A photo of Xbox gift cards
David Cardinez

Gone are the days when you couldn’t pay to get a leg up in video games. Here’s what “pay-to-win” mechanics are and how they might be making video games worse.

Pay-to-Win Mechanics

In a previous piece, we discussed microtransactions, which are assets that you can buy inside a game. This includes items, costumes, premium features, and more. Microtransactions have long been a contentious subject in the gaming community, with some countries even banning the use of unethical microtransaction models.

In-game microtransactions are often split into two groups. “Cosmetic” microtransactions are purely aesthetic, such as skins, costumes, and outfits that characters can wear. Conversely, there are “pay-to-win” microtransactions that directly affect the core gameplay of a title. These purchases give a “leg-up” to players who are willing to pay, giving them faster or exclusive access to specific skills and items.

Take note that this is distinct from “gacha games,” which blend both cosmetic and pay-to-win microtransactions. These games involve opening “packs,” which give you a random assortment of rare characters. Since the primary goal of these games is often to collect the characters, they are simultaneously cosmetic and pay-to-win.

Grinding and Gear

Perfect World International MMO
Arc Games

Pay-to-win video games frequently add some “parity” between paid and free players. For example, you could pay $5 to unlock a particularly powerful weapon, but you could also keep playing for 20 hours to get enough currency to buy that weapon in-game. While they don’t technically restrict you from earning that weapon, you have to put in significantly more effort than those who pay the money.

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This significant discrepancy in the effort required is a deliberate design choice intended to generate more revenue. Studies have shown that this “skip-the-line” model of microtransactions makes players more likely to purchase. These games leave you thinking, “Is grinding an extra 20 hours worth the amount of time I’ll save?” Ultimately, only the player can make that kind of decision for themselves.

While systems like these were initially limited to free-to-play games, they have found their way into premium, full-priced gaming experiences as well. Many games have in-game stores that offer premium items, access to top-tier gear, and even experience boosters that help you gain levels faster. Depending on the type of game, these can give some players significant advantages over their opponents.

What Makes a Game Pay-to-Win?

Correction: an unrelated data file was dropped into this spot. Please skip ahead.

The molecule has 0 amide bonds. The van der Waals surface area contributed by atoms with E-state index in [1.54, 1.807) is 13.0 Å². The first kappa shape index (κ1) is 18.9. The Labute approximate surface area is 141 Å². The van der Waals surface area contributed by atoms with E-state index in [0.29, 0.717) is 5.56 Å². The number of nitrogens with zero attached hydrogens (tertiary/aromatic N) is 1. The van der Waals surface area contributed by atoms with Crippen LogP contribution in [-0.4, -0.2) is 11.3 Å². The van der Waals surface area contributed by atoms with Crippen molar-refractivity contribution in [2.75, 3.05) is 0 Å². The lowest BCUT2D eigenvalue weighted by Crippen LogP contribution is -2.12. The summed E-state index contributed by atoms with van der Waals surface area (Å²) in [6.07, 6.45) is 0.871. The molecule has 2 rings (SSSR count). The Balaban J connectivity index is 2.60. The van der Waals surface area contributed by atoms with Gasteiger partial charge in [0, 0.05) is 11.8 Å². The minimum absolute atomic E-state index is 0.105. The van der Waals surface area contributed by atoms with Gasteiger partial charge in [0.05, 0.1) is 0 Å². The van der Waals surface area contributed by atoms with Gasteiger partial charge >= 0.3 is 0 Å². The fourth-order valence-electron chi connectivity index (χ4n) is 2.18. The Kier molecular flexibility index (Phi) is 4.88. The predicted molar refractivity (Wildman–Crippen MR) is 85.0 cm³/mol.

The impact of this model varies from game to game. Since “pay-to-win” already has very negative connotations, you can guess that many gamers aren’t happy that this is the direction the industry is heading towards. Take massively multiplayer online games or MMOs, for example. In early titles, most items and upgrades were accessible to all players, as long as they were willing to put in the time to grind or search for them. Nowadays, there are tons of mechanics in place that make that process easier for paying players.

There are a lot of gray areas when it comes to pay-to-win mechanics. For some, it doesn’t matter if these mechanics have no impact on other players. For example, the online role-playing game Genshin Impact is mainly played alone, with most of the game’s core gameplay mechanics being primarily single-player. Therefore, even though people can spend thousands of dollars on this title, monetization is largely “fine.”

However, many people believe that these mechanics are much worse on multiplayer. For example, in a competitive shooter, if someone doesn’t have access to an unlockable gun, they will have a clear disadvantage. Therefore, this essentially “penalizes” players who are unable or unwilling to pay more money to acquire premium gear.

Another contingent of gamers believes that the presence of pay-to-win is actively hurting game design, even in single-player titles. For example, if a game is designed with the idea that someone can pay $10 to skip a 10-hour leveling process, then the game designers are actively incentivized to make that 10-hour leveling process less fun to play. It can be even more frustrating if the game is already retailing at full price.

RELATED: What Are MMOs and MMORPGs?

The Future of Pay-to-Win

The Banner Saga 2 Battle
Versus Evil

If you’re not a fan of pay-to-win mechanics, then you might be out of luck. More and more game franchises have added explicit pay-to-win mechanics. While many of these games are free-to-play titles, some are full-priced triple-A games that you already have to spend $60 to own. This can be a very frustrating experience for many users.

If you don’t want to spend additional money to experience a game fully, you should always be on the lookout for information before you purchase a title. There’s even an online website called Microtransaction.zone that keeps track of all major titles, checks if they have microtransactions, and discloses whether these microtransactions affect the gameplay or not. They even have a rating system, with their highest being “Spotless,” indicating that a game is “fully owned” when you buy it. An example of a Spotless-rated game is The Banner Saga 2, a full single-player experience.

RELATED: What Are Microtransactions, and Why Do People Hate Them?

Profile Photo for Vann Vicente Vann Vicente
Vann Vicente has been a technology writer for four years, with a focus on explainers geared towards average consumers. He also works as a digital marketer for a regional e-commerce website. He's invested in internet culture, social media, and how people interact with the web.
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